The ethnomedical approach.

I feel that the ethnomedical approach will be the most useful to me in studying health as it encompasses my short and long term goals in medicine. Having lived in Pakistan for four years, I became determined to one day return to the country and provide medical care in rural areas that lacked access to medical services. Being able to understand the local culture and beliefs of the people through the ethnomedical approach will allow me to better serve the rural natives.

The distinction between disease and illness is not clear cut as their meanings are based on cultural knowledge and interpretation. Disease however, is usually deemed to mean a biologically negative attribute affecting the human body.

Illness on the other hand, can mean something physical, emotional or psychological.  Many traditional cultures for example, consider depression as an illness which may be due to spiritual evils taking over the body. Though there may be no medical explanation or validation for situations deemed to be illnesses, they can not be discounted based on our own worldviews.

The culture that Miner is talking about in his article ‘The Nacirema’ is about American society in the 1950’s.  The complex sounding rituals were actually referring to average tasks such as brushing ones teeth, going to the dentist or hairdresser and the hospital. I must admit that it was not clear to me until I did some research on it and discovered the true meaning.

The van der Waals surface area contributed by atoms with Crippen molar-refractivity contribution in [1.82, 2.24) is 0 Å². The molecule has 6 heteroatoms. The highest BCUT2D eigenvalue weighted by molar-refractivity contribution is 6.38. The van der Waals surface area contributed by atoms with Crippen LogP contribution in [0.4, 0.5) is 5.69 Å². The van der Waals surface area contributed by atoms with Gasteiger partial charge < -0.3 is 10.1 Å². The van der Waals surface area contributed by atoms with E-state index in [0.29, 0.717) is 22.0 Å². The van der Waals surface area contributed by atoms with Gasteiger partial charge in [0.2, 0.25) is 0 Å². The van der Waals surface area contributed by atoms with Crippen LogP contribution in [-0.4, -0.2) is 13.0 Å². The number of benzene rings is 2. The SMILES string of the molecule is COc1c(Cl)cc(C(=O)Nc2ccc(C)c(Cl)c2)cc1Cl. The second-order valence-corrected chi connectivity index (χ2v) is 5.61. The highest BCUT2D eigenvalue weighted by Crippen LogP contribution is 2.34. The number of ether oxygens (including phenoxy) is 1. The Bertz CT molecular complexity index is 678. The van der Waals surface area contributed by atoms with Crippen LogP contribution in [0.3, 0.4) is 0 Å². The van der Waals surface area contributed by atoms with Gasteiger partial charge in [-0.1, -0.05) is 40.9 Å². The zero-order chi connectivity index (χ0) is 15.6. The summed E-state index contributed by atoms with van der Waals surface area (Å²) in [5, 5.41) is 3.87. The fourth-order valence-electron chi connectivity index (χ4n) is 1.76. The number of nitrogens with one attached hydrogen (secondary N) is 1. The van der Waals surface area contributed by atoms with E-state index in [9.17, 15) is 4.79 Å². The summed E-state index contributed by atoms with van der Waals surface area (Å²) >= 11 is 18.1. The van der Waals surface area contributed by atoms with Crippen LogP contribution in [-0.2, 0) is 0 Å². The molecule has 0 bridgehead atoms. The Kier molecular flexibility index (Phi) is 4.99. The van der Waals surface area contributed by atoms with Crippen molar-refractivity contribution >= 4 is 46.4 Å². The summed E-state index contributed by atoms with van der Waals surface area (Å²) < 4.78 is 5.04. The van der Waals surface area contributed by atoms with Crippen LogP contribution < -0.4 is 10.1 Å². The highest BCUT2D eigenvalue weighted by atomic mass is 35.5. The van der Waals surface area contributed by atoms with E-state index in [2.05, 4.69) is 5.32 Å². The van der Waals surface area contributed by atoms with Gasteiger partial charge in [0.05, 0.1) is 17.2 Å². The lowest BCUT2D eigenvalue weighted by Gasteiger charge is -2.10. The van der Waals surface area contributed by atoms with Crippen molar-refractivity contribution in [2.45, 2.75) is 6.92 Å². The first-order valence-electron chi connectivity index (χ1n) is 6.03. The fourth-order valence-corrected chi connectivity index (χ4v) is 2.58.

One ritual is the worship of the chest in the wall, which is of course the medicine cabinet and is found commonly in western homes. The value of hygiene and oral health is strongly embedded in western society. Another ritual is the latipiso, the hospital. Miner very astutely points out the financial implications of visiting hospitals and the capitalist nature of entering such shrines to become or stay healthy.

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  1. Meghan Kinter says:

    I feel as though medicine cabinet ritual still represents the health values and ideologies of today’s culture in the way that we are constantly running to medicine cabinet for a solution. However, I do think that we have more access to information about the medications that we are taking. Fifty years ago there was not nearly as much technology. Now anyone can pick up there smart phone and research information on any drug; there are even applications for cell phones where you simply punch in the pill code and it gives you everything you need to know.

    As for the latipiso ritual, I think it is different now than 50 years ago. Hospital safety was a big issue in the 1960’s, there were many cases of malpractice, unsanitary conditions, and fire hazards. Even though all three of those issues are still around today they are not nearly as common due to strict policies and regulations enforced by the US government. Contracting an infection is still a risk when entering a hospital today; However, it is not nearly as feared or as common as it was 50 years ago.

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